I got several requests by people asking to make my C++ WinReg code (which has been using C++17 in its main branch since many months) compile on older C++14 compilers (like VS 2017 in C++14 mode).
Now you can find the C++14-compatible version in this branch.
To make the code C++14-compatible, among other things, I removed the use of [[nodiscard]], removed std::variant (simply substituted with a couple of data members), and replaced the non-const std::wstring::data() method with &s.
The native Windows Registry API is a C-interface API, that is low-level and kind of hard and cumbersome to use.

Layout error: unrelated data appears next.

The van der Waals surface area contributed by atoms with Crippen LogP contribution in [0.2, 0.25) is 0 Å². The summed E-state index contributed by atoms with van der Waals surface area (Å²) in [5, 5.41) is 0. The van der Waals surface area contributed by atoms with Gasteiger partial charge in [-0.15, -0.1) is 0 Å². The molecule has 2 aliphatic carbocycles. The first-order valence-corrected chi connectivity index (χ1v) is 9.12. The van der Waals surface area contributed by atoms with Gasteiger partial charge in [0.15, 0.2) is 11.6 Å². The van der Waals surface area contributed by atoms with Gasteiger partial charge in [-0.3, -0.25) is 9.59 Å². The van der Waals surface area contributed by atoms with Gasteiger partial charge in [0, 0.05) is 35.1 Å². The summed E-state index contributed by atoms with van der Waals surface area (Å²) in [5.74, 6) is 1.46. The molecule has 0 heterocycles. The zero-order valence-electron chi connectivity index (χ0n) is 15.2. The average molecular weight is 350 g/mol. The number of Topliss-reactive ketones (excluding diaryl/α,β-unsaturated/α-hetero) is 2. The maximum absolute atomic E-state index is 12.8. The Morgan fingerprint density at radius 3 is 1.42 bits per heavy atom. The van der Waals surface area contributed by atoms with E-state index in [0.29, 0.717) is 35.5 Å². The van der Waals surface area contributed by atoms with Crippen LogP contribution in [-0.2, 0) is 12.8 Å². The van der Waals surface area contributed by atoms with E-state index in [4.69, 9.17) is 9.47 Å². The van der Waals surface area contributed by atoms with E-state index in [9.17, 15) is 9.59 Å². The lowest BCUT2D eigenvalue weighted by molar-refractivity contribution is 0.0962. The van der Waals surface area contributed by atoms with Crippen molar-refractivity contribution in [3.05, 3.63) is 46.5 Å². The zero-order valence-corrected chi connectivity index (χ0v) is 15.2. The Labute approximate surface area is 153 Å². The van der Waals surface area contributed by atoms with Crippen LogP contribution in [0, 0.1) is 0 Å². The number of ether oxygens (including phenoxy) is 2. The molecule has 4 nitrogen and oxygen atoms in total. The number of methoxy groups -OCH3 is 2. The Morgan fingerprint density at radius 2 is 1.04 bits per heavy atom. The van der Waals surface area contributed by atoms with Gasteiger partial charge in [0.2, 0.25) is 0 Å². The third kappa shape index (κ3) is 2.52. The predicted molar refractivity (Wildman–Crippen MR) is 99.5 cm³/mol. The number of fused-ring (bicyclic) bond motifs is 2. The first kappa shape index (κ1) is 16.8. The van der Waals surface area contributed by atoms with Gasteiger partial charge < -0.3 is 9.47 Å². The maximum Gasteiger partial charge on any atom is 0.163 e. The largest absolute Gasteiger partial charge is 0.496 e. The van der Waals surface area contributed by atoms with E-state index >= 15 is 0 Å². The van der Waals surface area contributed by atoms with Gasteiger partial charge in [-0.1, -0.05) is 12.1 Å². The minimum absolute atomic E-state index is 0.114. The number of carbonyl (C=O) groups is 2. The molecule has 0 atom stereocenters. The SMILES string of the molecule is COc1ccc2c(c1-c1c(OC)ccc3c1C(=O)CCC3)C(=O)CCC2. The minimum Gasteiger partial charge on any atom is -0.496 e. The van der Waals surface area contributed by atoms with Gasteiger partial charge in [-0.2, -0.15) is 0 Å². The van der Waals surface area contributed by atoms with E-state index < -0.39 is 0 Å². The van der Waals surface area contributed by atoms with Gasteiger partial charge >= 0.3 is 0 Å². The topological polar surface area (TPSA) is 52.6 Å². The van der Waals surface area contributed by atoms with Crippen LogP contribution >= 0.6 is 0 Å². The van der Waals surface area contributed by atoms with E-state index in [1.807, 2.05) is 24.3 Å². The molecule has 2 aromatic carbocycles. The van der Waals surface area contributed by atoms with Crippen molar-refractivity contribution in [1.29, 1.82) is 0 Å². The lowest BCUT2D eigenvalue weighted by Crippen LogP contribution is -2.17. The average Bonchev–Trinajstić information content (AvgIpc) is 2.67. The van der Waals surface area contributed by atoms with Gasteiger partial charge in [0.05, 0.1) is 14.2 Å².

For example, suppose that you simply want to read a string value under a given key. You would end up writing code like this:
And this is just the part to query the destination string length. Then, you need to allocate a string object with proper size (and pay attention to proper size-in-bytes-to-size-in-wchar_ts conversion!), and after that you can finally read the actual string value into the local string object.
That’s definitely a lot of bug-prone C++ code, and this is just to query a string value!
Moreover, in modern C++ code you should prefer using nice higher-level resource manager classes with automatic resource cleanup, instead of raw HKEY handles.
Fortunately, it’s possible to hide that kind of complex and bug-prone code in a nice C++ library, that offers a much more programmer-friendly interface. This is basically what my C++ WinReg library does.